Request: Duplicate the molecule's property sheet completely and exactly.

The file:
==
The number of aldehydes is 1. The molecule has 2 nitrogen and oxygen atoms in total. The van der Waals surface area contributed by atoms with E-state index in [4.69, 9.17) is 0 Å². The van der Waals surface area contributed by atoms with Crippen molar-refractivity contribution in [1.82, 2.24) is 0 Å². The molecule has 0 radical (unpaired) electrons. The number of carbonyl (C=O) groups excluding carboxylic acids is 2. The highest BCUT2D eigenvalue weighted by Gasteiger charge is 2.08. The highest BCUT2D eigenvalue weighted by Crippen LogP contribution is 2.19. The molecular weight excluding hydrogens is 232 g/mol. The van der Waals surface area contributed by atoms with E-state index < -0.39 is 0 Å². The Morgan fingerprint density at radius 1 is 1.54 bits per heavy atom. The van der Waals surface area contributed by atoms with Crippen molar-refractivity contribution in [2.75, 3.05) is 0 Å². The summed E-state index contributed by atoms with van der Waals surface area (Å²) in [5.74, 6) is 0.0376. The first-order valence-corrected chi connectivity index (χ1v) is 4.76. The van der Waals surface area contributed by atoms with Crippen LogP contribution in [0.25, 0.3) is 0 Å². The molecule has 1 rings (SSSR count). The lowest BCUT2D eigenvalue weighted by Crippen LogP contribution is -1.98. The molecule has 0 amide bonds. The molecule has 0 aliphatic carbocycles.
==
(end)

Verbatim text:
The number of aldehydes is 1. The molecule has 2 nitrogen and oxygen atoms in total. The van der Waals surface area contributed by atoms with E-state index in [4.69, 9.17) is 0 Å². The van der Waals surface area contributed by atoms with Crippen molar-refractivity contribution in [1.82, 2.24) is 0 Å². The molecule has 0 radical (unpaired) electrons. The number of carbonyl (C=O) groups excluding carboxylic acids is 2. The highest BCUT2D eigenvalue weighted by Gasteiger charge is 2.08. The highest BCUT2D eigenvalue weighted by Crippen LogP contribution is 2.19. The molecular weight excluding hydrogens is 232 g/mol. The van der Waals surface area contributed by atoms with E-state index < -0.39 is 0 Å². The Morgan fingerprint density at radius 1 is 1.54 bits per heavy atom. The van der Waals surface area contributed by atoms with Crippen molar-refractivity contribution in [2.75, 3.05) is 0 Å². The summed E-state index contributed by atoms with van der Waals surface area (Å²) in [5.74, 6) is 0.0376. The first-order valence-corrected chi connectivity index (χ1v) is 4.76. The van der Waals surface area contributed by atoms with Crippen LogP contribution in [0.25, 0.3) is 0 Å². The molecule has 1 rings (SSSR count). The lowest BCUT2D eigenvalue weighted by Crippen LogP contribution is -1.98. The molecule has 0 amide bonds. The molecule has 0 aliphatic carbocycles.